Kevin Rennie: Some state agencies are stepping up during the coronavirus crisis
By KEVIN RENNIE
APR 09, 2020 |2:00 PM
The global coronavirus pandemic continues to reveal to Gov. Ned Lamont how well certain critical components of his administration are working under the pressure of a public health crisis.
Lamont will look back with relief on the day he asked Department of Children and Families veteran Vannessa Dorantes to become commissioner of the child protection agency, which had a history of troubles that grew worse under the previous administration. Isolation is a formidable enemy for an agency that runs on contact with vulnerable children and their erratic families.
Child advocate Sarah Eagan pointed out in a telephone interview this week that much of DCF’s work cannot be done by FaceTime or Skype. Case workers need to find ways to have more direct contact with the children they are trying to protect and the adults they are monitoring and providing assistance to. Add to the list of the brave those case workers who get in their cars and find ways to visit children who are enduring the isolation of this jarring time.
You, reader, have likely experienced some of the emotional toll extended isolation inflicts on even the happiest families. Those are not the families DCF oversees and tries to assist. If necessary, they have to remove children from their homes. That’s always a combustible prospect — more so now.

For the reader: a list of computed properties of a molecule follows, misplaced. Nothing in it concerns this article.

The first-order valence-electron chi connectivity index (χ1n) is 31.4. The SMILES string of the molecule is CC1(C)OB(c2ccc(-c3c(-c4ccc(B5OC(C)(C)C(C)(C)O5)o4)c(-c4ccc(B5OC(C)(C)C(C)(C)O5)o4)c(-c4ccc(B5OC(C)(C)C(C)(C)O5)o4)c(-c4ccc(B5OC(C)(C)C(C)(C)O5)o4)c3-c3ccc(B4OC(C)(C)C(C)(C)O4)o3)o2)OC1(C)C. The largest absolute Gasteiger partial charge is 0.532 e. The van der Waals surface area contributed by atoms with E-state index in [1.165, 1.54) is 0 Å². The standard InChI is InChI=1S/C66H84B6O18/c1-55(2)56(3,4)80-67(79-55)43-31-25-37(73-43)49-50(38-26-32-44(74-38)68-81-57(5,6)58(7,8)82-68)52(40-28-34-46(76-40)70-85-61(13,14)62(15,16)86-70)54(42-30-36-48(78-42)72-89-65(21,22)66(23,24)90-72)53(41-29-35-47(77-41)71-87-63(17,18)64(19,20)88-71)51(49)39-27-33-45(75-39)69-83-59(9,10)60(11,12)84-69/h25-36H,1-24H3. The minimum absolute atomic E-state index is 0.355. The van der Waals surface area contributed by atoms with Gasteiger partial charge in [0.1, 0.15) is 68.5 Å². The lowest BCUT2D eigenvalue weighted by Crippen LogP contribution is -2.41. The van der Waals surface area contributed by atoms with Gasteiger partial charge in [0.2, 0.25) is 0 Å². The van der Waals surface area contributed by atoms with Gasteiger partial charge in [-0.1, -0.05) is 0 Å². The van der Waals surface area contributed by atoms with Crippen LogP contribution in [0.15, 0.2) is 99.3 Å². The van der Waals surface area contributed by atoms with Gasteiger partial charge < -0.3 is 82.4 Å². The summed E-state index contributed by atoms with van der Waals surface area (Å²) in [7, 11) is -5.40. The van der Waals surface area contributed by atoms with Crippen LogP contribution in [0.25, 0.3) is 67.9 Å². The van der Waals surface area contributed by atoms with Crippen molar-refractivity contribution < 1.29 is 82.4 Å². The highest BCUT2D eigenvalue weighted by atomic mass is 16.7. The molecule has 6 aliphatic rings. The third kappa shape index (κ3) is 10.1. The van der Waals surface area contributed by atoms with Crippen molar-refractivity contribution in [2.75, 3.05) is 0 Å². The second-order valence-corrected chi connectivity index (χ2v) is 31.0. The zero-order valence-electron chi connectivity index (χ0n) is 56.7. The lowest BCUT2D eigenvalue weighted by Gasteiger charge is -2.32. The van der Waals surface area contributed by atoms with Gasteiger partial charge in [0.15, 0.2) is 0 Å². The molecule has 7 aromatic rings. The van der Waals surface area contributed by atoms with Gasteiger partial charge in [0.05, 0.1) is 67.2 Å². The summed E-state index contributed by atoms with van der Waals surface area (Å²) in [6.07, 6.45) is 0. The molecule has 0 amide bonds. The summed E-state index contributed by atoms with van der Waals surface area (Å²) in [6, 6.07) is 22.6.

Our schools play a critical role in alerting DCF to children who may be at risk. Schools are also are the place children are told how to reach DCF if they need help. With schools closed indefinitely, children have lost a safe place to find help before a crisis occurs. Dorantes is trying to address that by establishing “warm lines,” phone centers that are part of a network of support for families under stress to receive assistance before a domestic crisis flares.
Dorantes is receptive to ideas and is working to transform good ones into action. Her practical knowledge of what caseworkers confront and try to manage each day has made her an effective leader. Some schools are continuing to provide meals for children who would normally receive breakfast and lunch at school during the week. Those locations may provide a place to let families know that DCF has services available to help.
Full marks to Dorantes and Eagan for working together to exchange ideas and meld their considerable but varied experiences for the benefit of children. Eagan was the frequent target of ugly abuse from DCF when it was headed by Joette Katz for eight interminable years. This new relationship, devoid of bureaucratic venom, will protect children.
Kevin Rennie is a lawyer and a former Republican state legislator. He can be reached at email@example.com.